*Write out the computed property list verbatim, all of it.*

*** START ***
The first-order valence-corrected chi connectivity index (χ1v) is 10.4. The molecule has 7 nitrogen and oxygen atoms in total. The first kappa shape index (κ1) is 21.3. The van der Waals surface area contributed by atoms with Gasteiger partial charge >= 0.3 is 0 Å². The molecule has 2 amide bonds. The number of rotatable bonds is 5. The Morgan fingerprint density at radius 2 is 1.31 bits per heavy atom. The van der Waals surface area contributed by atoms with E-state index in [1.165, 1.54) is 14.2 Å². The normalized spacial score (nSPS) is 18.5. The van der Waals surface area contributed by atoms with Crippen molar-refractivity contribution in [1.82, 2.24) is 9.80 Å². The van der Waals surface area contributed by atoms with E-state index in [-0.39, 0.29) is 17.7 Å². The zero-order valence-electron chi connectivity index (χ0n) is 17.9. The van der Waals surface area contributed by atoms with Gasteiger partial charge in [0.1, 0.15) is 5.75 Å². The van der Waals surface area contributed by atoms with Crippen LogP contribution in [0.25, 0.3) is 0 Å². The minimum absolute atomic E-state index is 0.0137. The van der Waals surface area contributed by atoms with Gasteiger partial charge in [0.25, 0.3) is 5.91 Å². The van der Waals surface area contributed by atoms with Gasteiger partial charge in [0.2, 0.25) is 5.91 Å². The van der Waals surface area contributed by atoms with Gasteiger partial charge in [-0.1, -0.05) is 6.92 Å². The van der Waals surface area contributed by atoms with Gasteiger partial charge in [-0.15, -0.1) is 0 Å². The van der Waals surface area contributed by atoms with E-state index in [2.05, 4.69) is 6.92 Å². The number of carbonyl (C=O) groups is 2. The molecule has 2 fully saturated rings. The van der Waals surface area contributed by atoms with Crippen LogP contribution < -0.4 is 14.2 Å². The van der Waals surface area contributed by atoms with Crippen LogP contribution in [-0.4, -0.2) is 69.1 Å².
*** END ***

The first-order valence-corrected chi connectivity index (χ1v) is 10.4. The molecule has 7 nitrogen and oxygen atoms in total. The first kappa shape index (κ1) is 21.3. The van der Waals surface area contributed by atoms with Gasteiger partial charge >= 0.3 is 0 Å². The molecule has 2 amide bonds. The number of rotatable bonds is 5. The Morgan fingerprint density at radius 2 is 1.31 bits per heavy atom. The van der Waals surface area contributed by atoms with E-state index in [1.165, 1.54) is 14.2 Å². The normalized spacial score (nSPS) is 18.5. The van der Waals surface area contributed by atoms with Crippen molar-refractivity contribution in [1.82, 2.24) is 9.80 Å². The van der Waals surface area contributed by atoms with E-state index in [-0.39, 0.29) is 17.7 Å². The zero-order valence-electron chi connectivity index (χ0n) is 17.9. The van der Waals surface area contributed by atoms with Gasteiger partial charge in [0.1, 0.15) is 5.75 Å². The van der Waals surface area contributed by atoms with Crippen LogP contribution in [0.25, 0.3) is 0 Å². The minimum absolute atomic E-state index is 0.0137. The van der Waals surface area contributed by atoms with Gasteiger partial charge in [0.25, 0.3) is 5.91 Å². The van der Waals surface area contributed by atoms with Gasteiger partial charge in [0.2, 0.25) is 5.91 Å². The van der Waals surface area contributed by atoms with Gasteiger partial charge in [-0.1, -0.05) is 6.92 Å². The van der Waals surface area contributed by atoms with Gasteiger partial charge in [-0.15, -0.1) is 0 Å². The van der Waals surface area contributed by atoms with E-state index in [2.05, 4.69) is 6.92 Å². The number of carbonyl (C=O) groups is 2. The molecule has 2 fully saturated rings. The van der Waals surface area contributed by atoms with Crippen LogP contribution < -0.4 is 14.2 Å². The van der Waals surface area contributed by atoms with Crippen LogP contribution in [-0.4, -0.2) is 69.1 Å².